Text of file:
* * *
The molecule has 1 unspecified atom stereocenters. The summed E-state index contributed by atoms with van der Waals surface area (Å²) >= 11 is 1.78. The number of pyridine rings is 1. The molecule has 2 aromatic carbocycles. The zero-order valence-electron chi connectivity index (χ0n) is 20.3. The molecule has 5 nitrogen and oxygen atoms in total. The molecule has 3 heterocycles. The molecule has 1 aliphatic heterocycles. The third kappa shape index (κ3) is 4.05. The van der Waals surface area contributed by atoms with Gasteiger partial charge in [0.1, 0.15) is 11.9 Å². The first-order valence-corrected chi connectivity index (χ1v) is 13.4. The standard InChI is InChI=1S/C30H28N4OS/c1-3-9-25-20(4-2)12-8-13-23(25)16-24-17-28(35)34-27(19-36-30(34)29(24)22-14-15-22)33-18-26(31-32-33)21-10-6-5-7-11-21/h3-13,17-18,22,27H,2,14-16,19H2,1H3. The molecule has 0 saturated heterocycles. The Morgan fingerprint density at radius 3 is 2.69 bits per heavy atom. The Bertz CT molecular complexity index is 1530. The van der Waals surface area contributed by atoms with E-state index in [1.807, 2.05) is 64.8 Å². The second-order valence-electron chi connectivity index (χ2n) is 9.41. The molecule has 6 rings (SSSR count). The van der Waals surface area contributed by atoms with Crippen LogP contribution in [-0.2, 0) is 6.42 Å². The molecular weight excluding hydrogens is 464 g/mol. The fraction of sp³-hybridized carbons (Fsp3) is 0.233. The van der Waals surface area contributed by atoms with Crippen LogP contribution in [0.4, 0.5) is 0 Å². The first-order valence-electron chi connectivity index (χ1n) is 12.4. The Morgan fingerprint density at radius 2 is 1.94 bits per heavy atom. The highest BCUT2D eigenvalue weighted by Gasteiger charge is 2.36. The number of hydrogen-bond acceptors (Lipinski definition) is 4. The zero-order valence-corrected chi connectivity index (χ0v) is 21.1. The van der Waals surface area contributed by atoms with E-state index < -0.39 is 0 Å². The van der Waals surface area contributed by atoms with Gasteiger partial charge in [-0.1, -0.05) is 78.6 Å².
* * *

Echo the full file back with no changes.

The molecule has 1 unspecified atom stereocenters. The summed E-state index contributed by atoms with van der Waals surface area (Å²) >= 11 is 1.78. The number of pyridine rings is 1. The molecule has 2 aromatic carbocycles. The zero-order valence-electron chi connectivity index (χ0n) is 20.3. The molecule has 5 nitrogen and oxygen atoms in total. The molecule has 3 heterocycles. The molecule has 1 aliphatic heterocycles. The third kappa shape index (κ3) is 4.05. The van der Waals surface area contributed by atoms with Gasteiger partial charge in [0.1, 0.15) is 11.9 Å². The first-order valence-corrected chi connectivity index (χ1v) is 13.4. The standard InChI is InChI=1S/C30H28N4OS/c1-3-9-25-20(4-2)12-8-13-23(25)16-24-17-28(35)34-27(19-36-30(34)29(24)22-14-15-22)33-18-26(31-32-33)21-10-6-5-7-11-21/h3-13,17-18,22,27H,2,14-16,19H2,1H3. The molecule has 0 saturated heterocycles. The Morgan fingerprint density at radius 3 is 2.69 bits per heavy atom. The Bertz CT molecular complexity index is 1530. The van der Waals surface area contributed by atoms with E-state index in [1.807, 2.05) is 64.8 Å². The second-order valence-electron chi connectivity index (χ2n) is 9.41. The molecule has 6 rings (SSSR count). The van der Waals surface area contributed by atoms with Crippen LogP contribution in [-0.2, 0) is 6.42 Å². The molecular weight excluding hydrogens is 464 g/mol. The fraction of sp³-hybridized carbons (Fsp3) is 0.233. The van der Waals surface area contributed by atoms with Crippen LogP contribution in [0.4, 0.5) is 0 Å². The first-order valence-electron chi connectivity index (χ1n) is 12.4. The Morgan fingerprint density at radius 2 is 1.94 bits per heavy atom. The highest BCUT2D eigenvalue weighted by Gasteiger charge is 2.36. The number of hydrogen-bond acceptors (Lipinski definition) is 4. The zero-order valence-corrected chi connectivity index (χ0v) is 21.1. The van der Waals surface area contributed by atoms with E-state index < -0.39 is 0 Å². The van der Waals surface area contributed by atoms with Gasteiger partial charge in [-0.1, -0.05) is 78.6 Å².